The previous article on the subject of KERS was a retrospective look at the hybrid system in the Panoz Q9. In seeking to bring the emerging technology of regenerative braking to racing, Don Panoz was years ahead of the game.
There are now very few large car-makers who don't have a serious hybrid development programme, and a growing number of them feel the technology is mature enough to release series production models - notably Honda with the Insight and the Civic Hybrid, and Toyota with its popular Prius model. The seriousness with which hybrid systems are seen in motorsport is evident through the involvement not only of Formula One, whose rules are very much based around a more efficient powertrain from 2013, but also in sportscar racing where Porsche has had recent success with a hybrid.
Zytek's engineering manager Ian Lovett has been involved in the development of its hybrid systems since the time of the Panoz Q9 project, and I asked him what the main developments have been over the past decade in sportscar racing hybrid systems.
In terms of analysis, Lovett explained, "An awful lot of electromagnetic FEA work goes into the lamination, winding and magnet design, and this is where the gains and thermal performance come from." In terms of providing a low-mass system, he said, "It's down to attention to detail to create the most efficient structural and thermal paths to support the loads and cooling requirements."
Lovett provided some figures for the performance of Zytek's three sportscar KERS systems spanning the Q9 era to the present day:
Q9 is the system raced by Panoz in 1998
Q10 is the system raced by Corsa in the American Le Mans Series in 2009
ZPH is Zytek's current system, now being tested.
A measure of Zytek's progress, in terms not only of performance but also removing mass from the system over the past 12 years, is to measure the power density of the motor. In 1998, the Q9 motor had a 'power density' (output divided by mass) of 3.57 kW/kg, and in 2010 the ZPH system has a corresponding figure of 6.47 kW/kg.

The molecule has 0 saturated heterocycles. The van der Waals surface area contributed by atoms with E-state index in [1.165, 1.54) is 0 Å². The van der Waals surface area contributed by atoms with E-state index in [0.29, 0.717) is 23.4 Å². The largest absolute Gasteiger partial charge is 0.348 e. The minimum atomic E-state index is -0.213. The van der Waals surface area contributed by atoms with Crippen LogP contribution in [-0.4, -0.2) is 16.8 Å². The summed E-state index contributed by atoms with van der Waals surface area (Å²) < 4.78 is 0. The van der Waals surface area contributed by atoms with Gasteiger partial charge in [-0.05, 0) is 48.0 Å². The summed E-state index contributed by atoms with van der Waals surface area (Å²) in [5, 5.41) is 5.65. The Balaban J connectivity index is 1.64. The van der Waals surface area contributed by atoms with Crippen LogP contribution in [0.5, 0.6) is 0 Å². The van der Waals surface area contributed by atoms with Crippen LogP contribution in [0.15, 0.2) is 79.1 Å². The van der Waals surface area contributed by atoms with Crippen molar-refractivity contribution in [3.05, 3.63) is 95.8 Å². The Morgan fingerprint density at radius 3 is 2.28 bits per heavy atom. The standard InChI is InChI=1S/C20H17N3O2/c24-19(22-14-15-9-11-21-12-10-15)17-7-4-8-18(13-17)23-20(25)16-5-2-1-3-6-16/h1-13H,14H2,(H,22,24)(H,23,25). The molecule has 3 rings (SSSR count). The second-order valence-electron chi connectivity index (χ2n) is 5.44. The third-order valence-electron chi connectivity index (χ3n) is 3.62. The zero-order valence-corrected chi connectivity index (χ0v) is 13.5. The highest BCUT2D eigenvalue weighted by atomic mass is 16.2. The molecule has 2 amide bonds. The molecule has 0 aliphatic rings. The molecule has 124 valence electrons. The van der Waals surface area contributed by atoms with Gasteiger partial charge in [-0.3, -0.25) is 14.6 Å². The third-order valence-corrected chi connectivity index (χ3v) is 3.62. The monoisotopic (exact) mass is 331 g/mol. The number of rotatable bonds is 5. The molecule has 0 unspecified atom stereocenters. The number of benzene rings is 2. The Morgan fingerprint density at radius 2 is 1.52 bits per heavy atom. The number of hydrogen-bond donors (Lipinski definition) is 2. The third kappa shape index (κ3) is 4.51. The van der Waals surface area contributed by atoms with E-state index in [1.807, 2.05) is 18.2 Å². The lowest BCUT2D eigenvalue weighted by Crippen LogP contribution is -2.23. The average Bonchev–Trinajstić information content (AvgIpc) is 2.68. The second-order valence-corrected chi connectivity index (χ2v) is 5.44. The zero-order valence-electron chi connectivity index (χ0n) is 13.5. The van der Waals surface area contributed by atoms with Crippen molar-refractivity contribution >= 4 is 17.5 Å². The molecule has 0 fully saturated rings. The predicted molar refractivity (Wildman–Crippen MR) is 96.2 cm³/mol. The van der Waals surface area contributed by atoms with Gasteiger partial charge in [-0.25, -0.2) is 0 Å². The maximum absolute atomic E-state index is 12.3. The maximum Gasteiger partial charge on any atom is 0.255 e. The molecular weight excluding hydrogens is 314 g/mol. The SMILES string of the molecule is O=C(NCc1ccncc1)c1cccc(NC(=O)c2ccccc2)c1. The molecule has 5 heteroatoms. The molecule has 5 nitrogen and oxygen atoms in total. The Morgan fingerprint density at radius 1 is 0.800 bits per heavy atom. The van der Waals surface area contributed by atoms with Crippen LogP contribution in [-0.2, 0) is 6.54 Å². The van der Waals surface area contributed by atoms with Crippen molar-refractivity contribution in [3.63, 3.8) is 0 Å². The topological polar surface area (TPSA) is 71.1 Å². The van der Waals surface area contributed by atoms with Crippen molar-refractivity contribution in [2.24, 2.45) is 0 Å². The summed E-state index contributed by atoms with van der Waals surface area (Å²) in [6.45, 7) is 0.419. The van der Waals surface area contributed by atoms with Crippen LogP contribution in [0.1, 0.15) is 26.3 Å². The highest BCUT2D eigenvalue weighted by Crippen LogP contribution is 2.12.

Looking at the Q10, this appears to be a step backwards at 1.74kW/kg, but company owner Bill Gibson said in 2008, "The whole idea of the Q10 is to increase our rate of development of hybrid drivetrains for roadcar use", and indeed this system was closer to the level of technology found in a road-going system than something developed especially for racing.
A comparison of the battery technology is also illuminating. The Q9 battery is almost 100 kg heavier than the ZPH item, while providing only an extra 20 kW of power. The energy density of the Q9 battery is 0.09 MJ/kg, and this rose with the Q10 to 0.118, an increase of 31%. For ZPH, the figure is 0.129, representing a 43% improvement.
The power density figures are more impressive, with the Q10 having a 33% improvement compared with the Q9 (0.816 kW/kg versus 0.615 kW/kg). The ZPH battery, however, has a power density 272% greater than the Q9.
The combination of improved power and energy density means the effectiveness of the batteries is much greater. At any given time, the state of battery technology seems to be such that power density must be traded off against energy density, but as the technology gets better, both can be improved simultaneously.
Fig. 1 - The Ginetta Zytek car seen here carried the Zytek Q10 KERS system. It was the first hybrid LMP car to take a podium position. Eleven years earlier, the Q9 was the first hybrid LM GT1 car to take a podium
Witten by Wayne Ward